Ten Terrifying Questions
1. To begin with why don’t you tell us a little bit about yourself – where were you born? Raised? Schooled?
I was born in Melbourne, but my family moved to Papua New Guinea when I was six years old, and I spent most of my childhood there. My father worked as a pilot in the New Guinea Highlands. It was a strange, wonderful and occasionally scary place to grow up. When we moved back to Melbourne, I went to an all-girls secondary school. I was very happy there, but it had the unfortunate side-effect that I couldn’t hold a coherent conversation with a boy until I was about twenty-five years old.
At twelve, I wanted to be an author, and had wanted that since I was four. My whole life was inside books, and in my imagination.
At eighteen, I wanted to be a lawyer. At least, I was studying law, so I guess I must have wanted to be a lawyer, though that seems incomprehensible now. Or possibly a diplomat. Or a historian. Maybe an actor? Or an archaeologist. Or a philosopher. Or a waitress at the Swagman.
At thirty, I was working at a record company, but writing was my real job. I hadn’t had any novels published yet, but I was having some modest success with short stories – enough to encourage me to plug away.
3. What strongly held belief did you have at eighteen that you do not have now?
At eighteen I was a fervent communist. I was very romantic about the transformative powers of revolution. Now I’m not so sure. These days I’m more of a blushing pink than a glaring red.
4. What were three works of art – book or painting or piece of music, etc – you can now say, had a great effect on you and influenced your own development as a writer?
It’s not really a work of art, but The Heart of The Matter – a documentary film about the work of Carl Jung – had a profound effect on my imagination. It encouraged me to look beneath surfaces, and to find meaning everywhere.
A Wizard of Earthsea by Ursula Le Guin inspired me to try my hand at fantasy.
And a (not very good) fantasy novel, which shall remain un-named, gave me the courage to believe that if they could do it, so could I!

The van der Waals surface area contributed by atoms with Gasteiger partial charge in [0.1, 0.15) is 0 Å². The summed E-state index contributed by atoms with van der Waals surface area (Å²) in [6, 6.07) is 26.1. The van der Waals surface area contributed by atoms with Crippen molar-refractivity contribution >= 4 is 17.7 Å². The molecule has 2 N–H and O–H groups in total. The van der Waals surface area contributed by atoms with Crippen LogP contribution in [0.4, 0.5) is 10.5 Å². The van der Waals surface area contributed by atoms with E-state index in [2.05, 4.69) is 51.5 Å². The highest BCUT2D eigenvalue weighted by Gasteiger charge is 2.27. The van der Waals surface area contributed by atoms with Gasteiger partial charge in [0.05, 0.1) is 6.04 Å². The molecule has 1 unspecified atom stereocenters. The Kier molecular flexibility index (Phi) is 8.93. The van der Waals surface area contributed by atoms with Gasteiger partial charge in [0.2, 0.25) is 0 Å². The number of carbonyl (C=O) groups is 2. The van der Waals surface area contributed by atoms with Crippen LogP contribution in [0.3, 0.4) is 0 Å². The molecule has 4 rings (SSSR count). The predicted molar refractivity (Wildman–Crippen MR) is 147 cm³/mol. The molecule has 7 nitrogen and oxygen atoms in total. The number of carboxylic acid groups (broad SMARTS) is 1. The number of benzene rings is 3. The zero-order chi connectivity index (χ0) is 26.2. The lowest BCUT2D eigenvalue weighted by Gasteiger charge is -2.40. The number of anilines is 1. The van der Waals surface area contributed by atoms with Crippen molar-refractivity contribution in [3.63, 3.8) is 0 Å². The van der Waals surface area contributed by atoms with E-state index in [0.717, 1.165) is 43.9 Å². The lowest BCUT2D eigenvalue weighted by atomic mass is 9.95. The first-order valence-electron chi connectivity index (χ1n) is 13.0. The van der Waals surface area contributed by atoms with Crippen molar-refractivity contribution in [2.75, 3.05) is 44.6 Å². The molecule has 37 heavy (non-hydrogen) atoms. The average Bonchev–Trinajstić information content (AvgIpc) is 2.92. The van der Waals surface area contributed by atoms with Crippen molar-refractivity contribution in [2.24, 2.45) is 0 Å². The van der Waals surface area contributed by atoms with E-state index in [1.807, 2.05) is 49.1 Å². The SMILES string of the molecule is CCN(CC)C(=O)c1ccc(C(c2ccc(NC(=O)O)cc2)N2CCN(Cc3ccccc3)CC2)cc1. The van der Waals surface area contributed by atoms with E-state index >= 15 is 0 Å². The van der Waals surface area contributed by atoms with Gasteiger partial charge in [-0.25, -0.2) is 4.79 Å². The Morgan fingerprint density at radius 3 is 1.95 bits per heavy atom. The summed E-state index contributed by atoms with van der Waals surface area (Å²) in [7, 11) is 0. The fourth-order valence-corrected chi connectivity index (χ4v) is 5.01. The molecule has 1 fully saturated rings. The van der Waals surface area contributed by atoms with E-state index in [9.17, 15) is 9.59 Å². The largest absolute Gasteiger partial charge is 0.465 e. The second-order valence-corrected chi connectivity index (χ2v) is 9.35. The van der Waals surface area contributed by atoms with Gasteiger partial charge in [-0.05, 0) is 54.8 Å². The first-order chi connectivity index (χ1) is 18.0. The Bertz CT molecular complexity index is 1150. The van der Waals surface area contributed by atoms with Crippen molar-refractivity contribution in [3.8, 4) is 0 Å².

5. Considering the innumerable artistic avenues open to you, why did you choose to write a novel?
Can’t sing. Can’t draw. Never learned an instrument. Too lazy to persist with ballet. Too unco for gymnastics.
Making up stories is the way I try to make sense of the world. It began when I was about three years old, making up stories in bed before I fell asleep, and I’ve done it ever since.
6. Please tell us about your latest novel…
Crow Country is the story of Sadie, dragged by her mother to live in the tiny country town of Boort. Exploring in a dried-up lake bed, Sadie finds an ancient and secret site, and discovers that she can understand the language of the crows. The crows have a task for her: they throw her back in time, to solve a mystery from long before she was born. Sadie must find a way to right old wrongs without repeating the mistakes of the past.
7. What do you hope people take away with them after reading your work?
I desperately wanted to write an Australian fantasy novel that explored the connections of both Aboriginal and non-indigenous Australians to our landscape and the magic it contains. I want to thank Gary Murray and the Dja Dja Warrung people for their generosity in helping me to tell the story of Sadie and Crow, and setting it in Dja Dja Warrung country. I hope readers will find something to think about – about our history, and our future. And I hope they enjoy a really cracking story.
8. Whom do you most admire in the realm of writing and why?
Helen Garner is probably my favourite writer. She is so ruthless with herself, the opposite of self-indulgent, and the way she weaves together observation, truth and narrative is so bold it takes my breath away. The precision and beauty of her prose is simply stunning.
9. Many artists set themselves very ambitious goals. What are yours?
To finish my next book. I don’t look much further than that. My career as a published author has coincided almost exactly with my life as a mother, so I’ve learned to have very small goals. Get out of bed. Get the kids to school on time. Write two hundred words. Come up with a dinner everyone will eat. That kind of thing.
10. What advice do you give aspiring writers?
Read as widely as you can. Write as often as you can. Be hard on yourself, but not too hard. Find something you care about, and write about it.
Don’t wait for inspiration to strike. It won’t.
Kate, thank you for playing.
About the Contributor
While still in his twenties, John Purcell opened a second-hand bookshop in Mosman, Sydney, in which he sat for ten years reading, ranting and writing. Since then he has written, under a pseudonym, a series of very successful novels, interviewed hundreds of writers about their work, appeared at writers’ festivals, on TV (most bizarrely in comedian Luke McGregor’s documentary Luke Warm Sex) and has been featured in prominent newspapers and magazines. Now, as the Director of Books at booktopia.com.au, Australia’s largest online bookseller, he supports Australian writing in all its forms. He lives in Sydney with his wife, two children, three dogs, five cats, unnumbered gold fish and his overlarge book collection. His novel, The Girl on the Page, will be published by HarperCollins Australia in October, 2018.